On the other hand, a swing trading strategy that generates only four trades per month would get you only about 48 trades per year. So, to get up to 500 trades sample that would ensure reliable assumption, you will have to backtest over a period of more than 10 years.

Thus, having fewer trades over a longer time span might be better than having many trades over a shorter time span.

How do you backtest a strategy in Excel or a spreadsheet?

You backtest a trading strategy in Excel or a spreadsheet by getting data, loading the data into Excel, making the trading rules, coding the trading rules, and then backtesting it.

Let’s explain:

  • Get your data into Excel: There are two basic ways to do this: The first option is to manually download historical data from Yahoo Finance directly as CSV and then load it into Excel. This works, but you’ll need to re-download that historical data and then copy and paste either the entire dataset or a subset to update your strategy. The other option is using code to automatically grab data from Yahoo Finance. You can search on Google for some VBA codes you can use. Some third-party tools, like AnalyzerXL, can make the job simple.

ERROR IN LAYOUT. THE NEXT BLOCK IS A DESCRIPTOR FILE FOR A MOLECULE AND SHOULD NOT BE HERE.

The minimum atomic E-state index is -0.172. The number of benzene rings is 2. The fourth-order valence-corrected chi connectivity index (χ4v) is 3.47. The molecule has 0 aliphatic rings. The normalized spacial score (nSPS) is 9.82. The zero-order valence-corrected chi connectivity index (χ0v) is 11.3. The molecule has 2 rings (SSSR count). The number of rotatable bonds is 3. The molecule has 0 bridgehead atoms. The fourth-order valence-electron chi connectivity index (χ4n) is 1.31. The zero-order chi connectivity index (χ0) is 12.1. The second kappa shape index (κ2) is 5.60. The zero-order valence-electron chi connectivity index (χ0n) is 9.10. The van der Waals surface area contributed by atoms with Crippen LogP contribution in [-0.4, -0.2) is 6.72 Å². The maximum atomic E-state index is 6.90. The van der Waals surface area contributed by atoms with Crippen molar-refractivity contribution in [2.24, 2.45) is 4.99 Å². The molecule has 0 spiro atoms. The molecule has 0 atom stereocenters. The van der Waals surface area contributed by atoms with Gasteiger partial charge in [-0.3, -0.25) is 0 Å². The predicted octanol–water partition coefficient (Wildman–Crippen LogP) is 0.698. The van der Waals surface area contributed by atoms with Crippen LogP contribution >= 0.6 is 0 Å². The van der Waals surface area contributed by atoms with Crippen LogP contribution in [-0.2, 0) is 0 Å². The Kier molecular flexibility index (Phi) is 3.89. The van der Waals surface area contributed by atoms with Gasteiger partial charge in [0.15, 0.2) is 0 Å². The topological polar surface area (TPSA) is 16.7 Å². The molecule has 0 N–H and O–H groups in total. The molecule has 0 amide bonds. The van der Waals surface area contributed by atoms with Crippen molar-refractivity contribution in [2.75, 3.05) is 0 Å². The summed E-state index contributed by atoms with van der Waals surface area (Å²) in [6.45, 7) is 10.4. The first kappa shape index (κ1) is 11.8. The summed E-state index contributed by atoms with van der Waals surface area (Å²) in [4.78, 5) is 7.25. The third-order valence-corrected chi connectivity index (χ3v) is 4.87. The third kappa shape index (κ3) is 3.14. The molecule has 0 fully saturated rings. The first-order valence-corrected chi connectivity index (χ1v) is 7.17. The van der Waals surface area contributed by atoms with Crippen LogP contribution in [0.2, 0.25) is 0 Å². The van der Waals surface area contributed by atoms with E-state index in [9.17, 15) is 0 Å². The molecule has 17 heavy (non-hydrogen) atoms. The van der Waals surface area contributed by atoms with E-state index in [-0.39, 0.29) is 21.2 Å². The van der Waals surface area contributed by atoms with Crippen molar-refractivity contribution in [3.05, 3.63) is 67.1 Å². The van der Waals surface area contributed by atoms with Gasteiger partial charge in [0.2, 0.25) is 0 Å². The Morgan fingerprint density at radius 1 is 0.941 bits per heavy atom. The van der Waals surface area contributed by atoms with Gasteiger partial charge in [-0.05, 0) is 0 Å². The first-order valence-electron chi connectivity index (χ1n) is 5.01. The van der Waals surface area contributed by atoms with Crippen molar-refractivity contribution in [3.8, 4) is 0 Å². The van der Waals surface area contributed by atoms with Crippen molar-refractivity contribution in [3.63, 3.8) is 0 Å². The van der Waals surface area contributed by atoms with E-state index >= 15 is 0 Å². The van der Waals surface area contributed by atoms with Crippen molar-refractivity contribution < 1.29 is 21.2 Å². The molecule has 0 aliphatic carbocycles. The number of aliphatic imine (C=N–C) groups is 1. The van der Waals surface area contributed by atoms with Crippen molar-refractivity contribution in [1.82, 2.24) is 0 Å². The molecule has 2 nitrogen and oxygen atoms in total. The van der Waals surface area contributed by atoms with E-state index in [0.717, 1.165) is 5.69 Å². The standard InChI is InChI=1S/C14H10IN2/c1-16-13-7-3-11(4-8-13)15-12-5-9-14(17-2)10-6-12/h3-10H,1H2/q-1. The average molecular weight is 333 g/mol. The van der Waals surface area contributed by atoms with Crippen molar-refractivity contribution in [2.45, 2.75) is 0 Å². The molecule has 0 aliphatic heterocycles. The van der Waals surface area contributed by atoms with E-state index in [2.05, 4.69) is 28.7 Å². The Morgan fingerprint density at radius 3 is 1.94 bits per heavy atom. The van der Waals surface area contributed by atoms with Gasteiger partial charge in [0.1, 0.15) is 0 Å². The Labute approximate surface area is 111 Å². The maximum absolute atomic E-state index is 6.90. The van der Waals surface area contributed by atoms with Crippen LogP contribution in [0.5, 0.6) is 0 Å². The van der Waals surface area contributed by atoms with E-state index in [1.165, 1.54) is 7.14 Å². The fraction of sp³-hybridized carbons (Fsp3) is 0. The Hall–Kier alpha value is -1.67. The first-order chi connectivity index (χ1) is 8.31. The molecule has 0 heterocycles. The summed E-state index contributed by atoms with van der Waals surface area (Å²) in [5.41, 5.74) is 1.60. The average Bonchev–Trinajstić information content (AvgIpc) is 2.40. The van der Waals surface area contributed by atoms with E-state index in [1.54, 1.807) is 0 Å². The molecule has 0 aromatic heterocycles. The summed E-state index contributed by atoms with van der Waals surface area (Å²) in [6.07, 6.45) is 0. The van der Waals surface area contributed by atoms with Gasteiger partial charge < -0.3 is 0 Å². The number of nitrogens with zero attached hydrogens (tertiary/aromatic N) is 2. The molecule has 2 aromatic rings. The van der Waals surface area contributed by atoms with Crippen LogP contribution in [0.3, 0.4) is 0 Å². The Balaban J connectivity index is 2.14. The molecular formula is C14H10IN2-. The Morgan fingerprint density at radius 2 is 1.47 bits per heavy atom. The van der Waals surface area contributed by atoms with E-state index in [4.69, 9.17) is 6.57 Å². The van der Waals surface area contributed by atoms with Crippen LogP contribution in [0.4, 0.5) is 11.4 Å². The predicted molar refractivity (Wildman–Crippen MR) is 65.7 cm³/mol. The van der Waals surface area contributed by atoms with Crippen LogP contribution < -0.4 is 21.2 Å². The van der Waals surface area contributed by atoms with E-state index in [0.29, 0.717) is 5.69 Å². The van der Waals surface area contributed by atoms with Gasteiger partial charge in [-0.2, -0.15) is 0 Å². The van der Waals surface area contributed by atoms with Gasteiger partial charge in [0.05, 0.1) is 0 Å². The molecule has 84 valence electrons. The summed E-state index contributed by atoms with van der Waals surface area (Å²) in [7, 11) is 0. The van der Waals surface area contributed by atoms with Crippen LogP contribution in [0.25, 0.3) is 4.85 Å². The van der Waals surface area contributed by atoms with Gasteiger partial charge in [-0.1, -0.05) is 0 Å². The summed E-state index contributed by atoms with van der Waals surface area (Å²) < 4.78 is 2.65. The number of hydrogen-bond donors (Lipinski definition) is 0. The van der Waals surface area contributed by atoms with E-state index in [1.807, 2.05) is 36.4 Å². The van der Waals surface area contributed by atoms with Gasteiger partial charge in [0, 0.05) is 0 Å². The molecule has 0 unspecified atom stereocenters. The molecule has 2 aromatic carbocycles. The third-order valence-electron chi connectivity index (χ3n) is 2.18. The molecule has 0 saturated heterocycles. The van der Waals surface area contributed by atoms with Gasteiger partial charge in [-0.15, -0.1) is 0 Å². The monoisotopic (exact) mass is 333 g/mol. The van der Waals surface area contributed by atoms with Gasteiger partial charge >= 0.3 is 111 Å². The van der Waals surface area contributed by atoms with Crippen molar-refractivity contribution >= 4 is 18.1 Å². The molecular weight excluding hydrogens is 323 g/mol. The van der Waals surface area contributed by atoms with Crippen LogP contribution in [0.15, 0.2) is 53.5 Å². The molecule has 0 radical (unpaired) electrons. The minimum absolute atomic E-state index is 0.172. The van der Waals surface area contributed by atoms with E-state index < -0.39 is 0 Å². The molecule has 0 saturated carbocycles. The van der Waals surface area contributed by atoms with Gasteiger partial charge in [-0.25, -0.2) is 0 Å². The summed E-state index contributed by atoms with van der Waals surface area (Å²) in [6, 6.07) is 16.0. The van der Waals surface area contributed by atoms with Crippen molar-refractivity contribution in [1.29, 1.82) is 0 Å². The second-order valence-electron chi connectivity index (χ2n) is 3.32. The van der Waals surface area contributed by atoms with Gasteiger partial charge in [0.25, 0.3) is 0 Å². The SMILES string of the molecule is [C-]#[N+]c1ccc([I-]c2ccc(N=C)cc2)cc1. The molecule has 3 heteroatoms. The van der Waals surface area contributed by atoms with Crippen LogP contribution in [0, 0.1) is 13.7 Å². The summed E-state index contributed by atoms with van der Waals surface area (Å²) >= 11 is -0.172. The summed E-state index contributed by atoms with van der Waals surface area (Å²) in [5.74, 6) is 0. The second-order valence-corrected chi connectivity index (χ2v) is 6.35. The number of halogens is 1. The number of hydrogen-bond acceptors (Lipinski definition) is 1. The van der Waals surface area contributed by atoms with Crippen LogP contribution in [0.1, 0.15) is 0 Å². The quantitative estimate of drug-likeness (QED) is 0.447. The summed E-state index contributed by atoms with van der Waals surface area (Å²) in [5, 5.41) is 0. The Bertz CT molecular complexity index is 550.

• Create your indicator: Now that you have got your data into Excel, you use them to construct an indicator or indicators for your strategy. You can use different columns to create different indicators or different aspects of an indicator, with each one taking part in the calculation. You can use other add-ons or third-party tools for more functionality.
  • Formulate your trading rules: After creating your indicator, you need to formulate your trading rules. You create the calculation in a new column you name the “Signal” column. Your trading rule can be as simple as going long if the calculation is above a certain level and short if below it. But you could also have more complex rules with criteria for when to vary the position size or when to stay out of the market.